You'd think parades would be better, but usually the sound of a marching band approaching is the director's cue to cut away to another Deal or No Deal promo with Howie Mandel. To be fair, the floats don't always get good coverage either, especially if it's something small children would like to see. Putting a parade on the network is a pain in the neck as it is; don't expect there to be any consideration for the children who might want to watch.

Anxious parents and relatives are quick to forget the three second rule: under the current rules of cutting edge television directing, a director cannot hold a single shot for more than three seconds. Thus, when Thomas the Train appears on the screen during a family gathering, everyone in the room joins the choir to get the kid's attention.

"Tyler!"
"Tyler!"
"Tyler!"
"Tyler!"
"Tyler!"

Tyler finally stares up from his toys with a look that fairly screams, "This better be good."

"Look!" Mom says pointing to the TV. "Thomas the Train."

It takes another two seconds for the boy to process this nonsequitus bit of information before he at last turns to look at the TV just in time to see an erectile dysfunction commercial.

If you stop and look at it from the television director's point of view, it's easy to see why TV avoids marching bands. First off, they're notoriously difficult to mike properly, especially at halftime at a football game. The shotgun and parabolics you see along the sidelines that work great for capturing the crunching of bones during the game usually manage to find the one trumpet player in the band who couldn't find the right note with Google Maps. A non-stop chatterbox PA announcer doesn't help. The camera guys aren't sure what to focus on. The color guard would be perfect, especially in HD, if they would just frickin' stand still! So we get boring long shots of the entire band, and unless it's Script Ohio there's usually not much going on there.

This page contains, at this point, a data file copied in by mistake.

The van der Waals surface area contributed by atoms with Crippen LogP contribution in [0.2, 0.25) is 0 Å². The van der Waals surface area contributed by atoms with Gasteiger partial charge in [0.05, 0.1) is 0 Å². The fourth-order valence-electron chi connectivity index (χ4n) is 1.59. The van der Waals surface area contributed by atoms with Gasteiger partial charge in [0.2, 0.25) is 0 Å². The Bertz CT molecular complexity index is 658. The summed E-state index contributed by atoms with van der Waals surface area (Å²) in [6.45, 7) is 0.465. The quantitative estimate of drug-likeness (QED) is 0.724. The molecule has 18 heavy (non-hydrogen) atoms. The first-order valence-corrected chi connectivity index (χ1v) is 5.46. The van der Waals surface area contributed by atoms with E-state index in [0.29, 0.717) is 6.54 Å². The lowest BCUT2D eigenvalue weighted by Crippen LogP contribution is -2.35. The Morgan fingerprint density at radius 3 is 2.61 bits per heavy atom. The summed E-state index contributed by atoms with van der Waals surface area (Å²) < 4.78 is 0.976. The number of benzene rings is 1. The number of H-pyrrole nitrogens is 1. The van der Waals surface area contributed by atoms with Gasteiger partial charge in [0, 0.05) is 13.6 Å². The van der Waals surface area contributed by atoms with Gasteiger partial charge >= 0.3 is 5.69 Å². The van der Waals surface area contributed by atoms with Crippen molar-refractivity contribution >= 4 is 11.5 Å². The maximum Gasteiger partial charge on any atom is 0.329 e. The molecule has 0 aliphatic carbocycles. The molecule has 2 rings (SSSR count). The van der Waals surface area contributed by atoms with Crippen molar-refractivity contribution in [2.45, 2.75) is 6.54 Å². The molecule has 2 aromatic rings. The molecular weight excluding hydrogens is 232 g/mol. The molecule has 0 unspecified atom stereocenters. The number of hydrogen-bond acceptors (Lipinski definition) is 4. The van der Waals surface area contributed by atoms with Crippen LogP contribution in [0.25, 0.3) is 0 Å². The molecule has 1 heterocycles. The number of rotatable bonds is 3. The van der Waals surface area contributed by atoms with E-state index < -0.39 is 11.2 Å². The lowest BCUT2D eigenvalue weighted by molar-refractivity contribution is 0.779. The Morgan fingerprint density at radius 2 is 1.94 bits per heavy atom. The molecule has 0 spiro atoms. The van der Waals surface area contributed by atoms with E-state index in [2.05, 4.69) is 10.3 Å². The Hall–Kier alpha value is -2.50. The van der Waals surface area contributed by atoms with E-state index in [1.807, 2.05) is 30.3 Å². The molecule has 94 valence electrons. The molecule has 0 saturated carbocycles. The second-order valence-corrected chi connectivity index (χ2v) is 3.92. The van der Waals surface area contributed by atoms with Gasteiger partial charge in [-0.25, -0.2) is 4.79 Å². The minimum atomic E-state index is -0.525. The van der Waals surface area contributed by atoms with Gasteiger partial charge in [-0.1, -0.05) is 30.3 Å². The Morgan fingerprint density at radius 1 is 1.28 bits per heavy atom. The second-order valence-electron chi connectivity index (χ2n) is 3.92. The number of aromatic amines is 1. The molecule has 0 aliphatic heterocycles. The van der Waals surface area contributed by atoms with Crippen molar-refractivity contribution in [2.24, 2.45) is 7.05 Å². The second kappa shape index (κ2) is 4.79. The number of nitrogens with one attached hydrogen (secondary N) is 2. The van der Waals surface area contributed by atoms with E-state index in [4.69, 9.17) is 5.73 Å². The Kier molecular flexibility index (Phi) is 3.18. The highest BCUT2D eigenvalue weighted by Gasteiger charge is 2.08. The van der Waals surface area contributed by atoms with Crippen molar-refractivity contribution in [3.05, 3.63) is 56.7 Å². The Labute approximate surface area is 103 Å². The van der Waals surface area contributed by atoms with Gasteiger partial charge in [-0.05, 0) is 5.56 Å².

But the dirty little secret is, and I hate to be the one to tell you this, but the band directors need to chose better music if they hope to get better TV coverage. Trust me. As soon as the band's announcer declares, "Ladies and gentleman, the Muskrat Marching Band invites you to Journey back to the eighties, with the greatest hits of Journey!" everyone in the truck begs to cut to Howie Mandel.